'Mystery priest's' message
JEFFERSON CITY, Mo. — An unlikely chain of events made him not only a national celebrity but a stand-in for every priest who has ever ministered to the faithful in an emergency. But Father Patrick Dowling — who was dubbed a "mystery priest" and a "guardian angel" after praying with a woman trapped in a wrecked car in northeastern Missouri — hopes all the hype surrounding his simple deed won't overshadow the real message. "God loves us, he is here close to us, and when we're in trouble, he's there," said Father Dowling.
Stockton couple winners
CHICAGO — A husband-and-wife team who have ministered to thousands of Latinos affected by urban and migrant poverty in the Diocese of Stockton are this year's recipients of the Lumen Christi Award from Catholic Extension. Digna and Jose Lopez have spent 20 years mentoring and training youth, young adults, migrants, parish priests and parish volunteers through the Youth and Hispanic Ministries in the diocese.
WASHINGTON — An influx of human trafficking victims seeking assistance is leading Catholic Charities agencies nationwide to develop a wider range of specialized service to enable victims to rebuild their lives. From life skills and parenting classes to helping victims adjust to a life free of coercion and mistreatment, the agencies are adapting operations so that those who have escaped a trafficking situation are not victimized again by unscrupulous traders in human lives.
Nursing homes sold
PHILADELPHIA — The Archdiocese of Philadelphia, as part of its ongoing effort to achieve financial stability, intends to market six nursing homes and one assisted-living facility for possible sale, according to an Aug. 20 announcement. The archdiocese also will seek to outsource management or lease the 11 active archdiocesan cemeteries and two cemetery sites reserved for future use.
LCWR hopes for dialogue
ORLANDO, Fla. — Members of the Leadership Conference of Women Religious announced Aug. 19 at the close of their assembly and national board meeting in Orlando that they were pleased with dialogue they had with the church official appointed to oversee their organization as part of a Vatican assessment and hoped for "continued conversations of this depth." During the Aug. 13-16 annual gathering at the Caribe Royal Hotel and Convention Center in Orlando and a three-day national board meeting afterward, women religious met with Archbishop J. Peter Sartain of Seattle, appointed by the Vatican doctrinal congregation last year to oversee a reform of LCWR. Last April, the Vatican Congregation for the Doctrine of the Faith said a reform of LCWR was needed to ensure its fidelity to Catholic teaching in areas including abortion, euthanasia, women's ordination and homosexuality.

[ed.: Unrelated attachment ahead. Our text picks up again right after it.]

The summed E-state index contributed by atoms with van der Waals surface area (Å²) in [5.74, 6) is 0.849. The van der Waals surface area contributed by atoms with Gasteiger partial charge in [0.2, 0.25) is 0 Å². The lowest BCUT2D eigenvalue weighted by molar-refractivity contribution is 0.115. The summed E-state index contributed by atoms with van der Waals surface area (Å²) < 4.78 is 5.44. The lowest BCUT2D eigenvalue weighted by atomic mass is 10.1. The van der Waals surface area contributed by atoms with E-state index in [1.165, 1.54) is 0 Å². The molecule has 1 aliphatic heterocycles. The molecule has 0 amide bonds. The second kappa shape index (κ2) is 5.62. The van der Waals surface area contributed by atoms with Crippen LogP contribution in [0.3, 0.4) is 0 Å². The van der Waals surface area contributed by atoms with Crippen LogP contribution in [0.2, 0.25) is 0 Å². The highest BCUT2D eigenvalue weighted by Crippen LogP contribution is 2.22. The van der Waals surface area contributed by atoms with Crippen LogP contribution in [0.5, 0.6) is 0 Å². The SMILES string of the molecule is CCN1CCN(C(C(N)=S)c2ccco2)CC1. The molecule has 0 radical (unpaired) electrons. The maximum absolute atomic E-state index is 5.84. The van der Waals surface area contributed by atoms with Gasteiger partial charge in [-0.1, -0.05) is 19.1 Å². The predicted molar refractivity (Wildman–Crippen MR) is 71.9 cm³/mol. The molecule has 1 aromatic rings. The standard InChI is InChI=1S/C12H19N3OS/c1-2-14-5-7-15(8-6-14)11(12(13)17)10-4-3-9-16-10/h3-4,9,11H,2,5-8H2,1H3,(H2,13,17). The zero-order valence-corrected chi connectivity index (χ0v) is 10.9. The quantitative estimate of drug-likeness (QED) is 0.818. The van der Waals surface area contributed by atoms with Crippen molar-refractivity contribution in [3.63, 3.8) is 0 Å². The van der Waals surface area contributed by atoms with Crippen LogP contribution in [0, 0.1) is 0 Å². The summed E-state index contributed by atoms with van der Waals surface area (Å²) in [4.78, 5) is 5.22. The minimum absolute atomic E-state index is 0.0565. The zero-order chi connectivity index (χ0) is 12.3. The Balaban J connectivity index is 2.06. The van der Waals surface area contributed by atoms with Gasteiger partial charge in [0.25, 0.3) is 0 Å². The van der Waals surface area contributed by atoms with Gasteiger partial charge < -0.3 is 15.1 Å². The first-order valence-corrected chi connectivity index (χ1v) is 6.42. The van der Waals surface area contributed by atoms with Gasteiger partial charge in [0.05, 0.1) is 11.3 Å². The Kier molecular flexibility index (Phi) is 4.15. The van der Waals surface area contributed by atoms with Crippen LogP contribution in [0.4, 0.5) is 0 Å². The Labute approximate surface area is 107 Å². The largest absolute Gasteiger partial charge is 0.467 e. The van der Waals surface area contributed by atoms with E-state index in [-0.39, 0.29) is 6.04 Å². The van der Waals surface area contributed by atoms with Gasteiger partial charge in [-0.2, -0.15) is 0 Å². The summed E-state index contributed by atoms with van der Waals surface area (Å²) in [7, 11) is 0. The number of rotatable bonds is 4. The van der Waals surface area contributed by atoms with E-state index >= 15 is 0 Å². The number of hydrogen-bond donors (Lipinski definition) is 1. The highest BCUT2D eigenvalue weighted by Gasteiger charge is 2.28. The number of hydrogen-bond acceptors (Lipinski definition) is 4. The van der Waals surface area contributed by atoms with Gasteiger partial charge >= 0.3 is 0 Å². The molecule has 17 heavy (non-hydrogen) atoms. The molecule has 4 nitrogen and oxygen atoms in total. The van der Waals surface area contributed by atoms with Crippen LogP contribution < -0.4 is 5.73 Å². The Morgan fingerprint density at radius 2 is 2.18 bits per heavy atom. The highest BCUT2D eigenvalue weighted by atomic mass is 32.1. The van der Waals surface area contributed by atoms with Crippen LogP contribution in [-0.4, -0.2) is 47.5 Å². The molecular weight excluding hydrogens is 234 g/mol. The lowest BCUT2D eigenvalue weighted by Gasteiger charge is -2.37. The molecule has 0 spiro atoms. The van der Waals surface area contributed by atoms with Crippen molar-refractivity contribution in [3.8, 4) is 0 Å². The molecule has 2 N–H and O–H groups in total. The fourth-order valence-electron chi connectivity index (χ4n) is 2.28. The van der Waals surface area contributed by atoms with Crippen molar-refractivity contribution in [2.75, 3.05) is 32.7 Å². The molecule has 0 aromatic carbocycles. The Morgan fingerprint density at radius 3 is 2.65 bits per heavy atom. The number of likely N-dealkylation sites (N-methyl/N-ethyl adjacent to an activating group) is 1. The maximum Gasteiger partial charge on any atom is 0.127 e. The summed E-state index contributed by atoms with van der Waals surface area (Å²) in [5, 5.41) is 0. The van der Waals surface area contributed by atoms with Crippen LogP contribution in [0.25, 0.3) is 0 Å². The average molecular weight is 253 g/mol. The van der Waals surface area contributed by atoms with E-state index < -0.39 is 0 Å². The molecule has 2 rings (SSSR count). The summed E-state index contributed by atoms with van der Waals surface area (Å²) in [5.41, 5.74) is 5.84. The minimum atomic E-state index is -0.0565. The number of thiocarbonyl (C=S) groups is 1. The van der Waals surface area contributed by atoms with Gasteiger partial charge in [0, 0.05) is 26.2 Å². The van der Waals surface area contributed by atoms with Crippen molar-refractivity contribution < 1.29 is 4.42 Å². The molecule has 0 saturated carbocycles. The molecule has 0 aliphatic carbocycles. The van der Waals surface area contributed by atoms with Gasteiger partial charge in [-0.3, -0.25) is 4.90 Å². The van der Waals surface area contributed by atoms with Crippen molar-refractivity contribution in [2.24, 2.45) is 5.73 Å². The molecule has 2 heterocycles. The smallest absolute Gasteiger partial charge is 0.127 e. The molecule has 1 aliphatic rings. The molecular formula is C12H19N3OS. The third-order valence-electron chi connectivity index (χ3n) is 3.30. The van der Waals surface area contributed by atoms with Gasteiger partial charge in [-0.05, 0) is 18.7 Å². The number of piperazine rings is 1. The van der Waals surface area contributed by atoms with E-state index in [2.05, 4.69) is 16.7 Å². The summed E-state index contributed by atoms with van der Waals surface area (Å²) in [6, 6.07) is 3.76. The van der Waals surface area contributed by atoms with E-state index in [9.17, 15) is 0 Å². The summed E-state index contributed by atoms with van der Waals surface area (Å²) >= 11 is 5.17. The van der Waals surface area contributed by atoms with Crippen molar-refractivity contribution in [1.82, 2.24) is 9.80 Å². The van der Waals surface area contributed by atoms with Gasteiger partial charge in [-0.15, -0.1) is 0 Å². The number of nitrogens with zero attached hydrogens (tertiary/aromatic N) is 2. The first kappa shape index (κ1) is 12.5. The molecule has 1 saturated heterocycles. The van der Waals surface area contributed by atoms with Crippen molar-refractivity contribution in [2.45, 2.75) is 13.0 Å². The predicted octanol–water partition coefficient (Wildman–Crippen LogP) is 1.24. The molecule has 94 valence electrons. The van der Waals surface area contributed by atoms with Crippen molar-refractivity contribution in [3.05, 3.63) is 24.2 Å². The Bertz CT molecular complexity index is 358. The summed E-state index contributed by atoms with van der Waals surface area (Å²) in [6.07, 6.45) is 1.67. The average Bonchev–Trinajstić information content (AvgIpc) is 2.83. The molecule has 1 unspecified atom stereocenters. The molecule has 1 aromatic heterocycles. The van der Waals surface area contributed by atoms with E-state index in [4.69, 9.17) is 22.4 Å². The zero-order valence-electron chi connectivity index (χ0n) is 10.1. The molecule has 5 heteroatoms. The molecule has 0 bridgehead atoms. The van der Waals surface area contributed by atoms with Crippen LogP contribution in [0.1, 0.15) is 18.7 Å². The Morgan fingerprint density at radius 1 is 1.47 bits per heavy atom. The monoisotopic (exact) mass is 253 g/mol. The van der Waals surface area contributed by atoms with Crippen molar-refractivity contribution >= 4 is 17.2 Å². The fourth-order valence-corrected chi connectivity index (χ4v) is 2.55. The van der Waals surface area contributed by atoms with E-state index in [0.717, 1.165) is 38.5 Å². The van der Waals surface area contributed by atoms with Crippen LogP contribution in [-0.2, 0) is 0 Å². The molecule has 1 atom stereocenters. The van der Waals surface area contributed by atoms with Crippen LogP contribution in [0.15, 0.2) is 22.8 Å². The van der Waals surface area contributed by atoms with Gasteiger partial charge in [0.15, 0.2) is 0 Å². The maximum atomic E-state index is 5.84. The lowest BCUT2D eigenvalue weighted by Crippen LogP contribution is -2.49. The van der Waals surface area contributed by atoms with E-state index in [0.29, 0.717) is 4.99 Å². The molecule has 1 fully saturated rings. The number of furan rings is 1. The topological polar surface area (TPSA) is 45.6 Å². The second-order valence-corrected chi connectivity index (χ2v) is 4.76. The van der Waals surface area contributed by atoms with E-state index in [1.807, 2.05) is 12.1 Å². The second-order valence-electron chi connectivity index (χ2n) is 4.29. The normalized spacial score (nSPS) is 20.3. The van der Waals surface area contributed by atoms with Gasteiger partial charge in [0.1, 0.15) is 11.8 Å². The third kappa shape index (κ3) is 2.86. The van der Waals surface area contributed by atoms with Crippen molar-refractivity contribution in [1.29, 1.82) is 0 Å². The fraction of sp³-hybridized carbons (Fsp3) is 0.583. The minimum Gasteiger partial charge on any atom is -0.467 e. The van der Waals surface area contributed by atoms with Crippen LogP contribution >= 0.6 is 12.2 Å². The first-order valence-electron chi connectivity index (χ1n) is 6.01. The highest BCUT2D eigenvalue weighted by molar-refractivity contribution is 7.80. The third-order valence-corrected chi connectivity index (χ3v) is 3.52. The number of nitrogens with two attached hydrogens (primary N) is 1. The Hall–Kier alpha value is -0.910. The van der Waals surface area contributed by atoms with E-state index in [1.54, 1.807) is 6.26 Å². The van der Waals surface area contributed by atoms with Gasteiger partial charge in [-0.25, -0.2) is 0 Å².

Marian prayer program
SAN ANTONIO — The Knights of Columbus launched a new Marian prayer program dedicated to Our Lady of the Immaculate Conception at a Mass Aug. 7 during the order's 131st supreme convention. It is the 16th such prayer program of the Knights of Columbus using a sacred image as its centerpiece. In 1979, the first program was begun with images of Our Lady of Guadalupe, patroness of the Americas.
Plans for investigation
MANCHESTER, England — A disgraced Scottish cardinal halted a plan to allow independent investigators to examine church child abuse files, said a retired archbishop. In a letter to the British Catholic weekly The Tablet, retired Archbishop Mario Conti of Glasgow said that Cardinal Keith O'Brien, who earlier this year admitted to acts of sexual misconduct, prevented case files from being reviewed.
Romanian priest martyr
WARSAW, Poland — A priest who died of cold and hunger in a communist prison will be beatified as a martyr in Romania. The sanctity of Msgr. Vladimir Ghika has "given us an important new example of a life lived for church and faith," said Archbishop Ioan Robu of Bucharest, president of the Romanian bishops' conference. Msgr. Ghika would represent many other "unknown and unrecognized Christian martyrs" who died in Romania during four decades of communist rule, which ended in December 1989.
JERUSALEM — Israeli archaeologists have restored part of a 2,000-bed Crusader-era hospital run by the St. John of the Hospital order in the Old City of Jerusalem. Dating to the 11th century, the ancient structure was operated by members of the order, dedicated to St. John the Baptist and also known as the Knights Hospitallers, precursors to the Rome-based Knights of Malta.
— Catholic News Service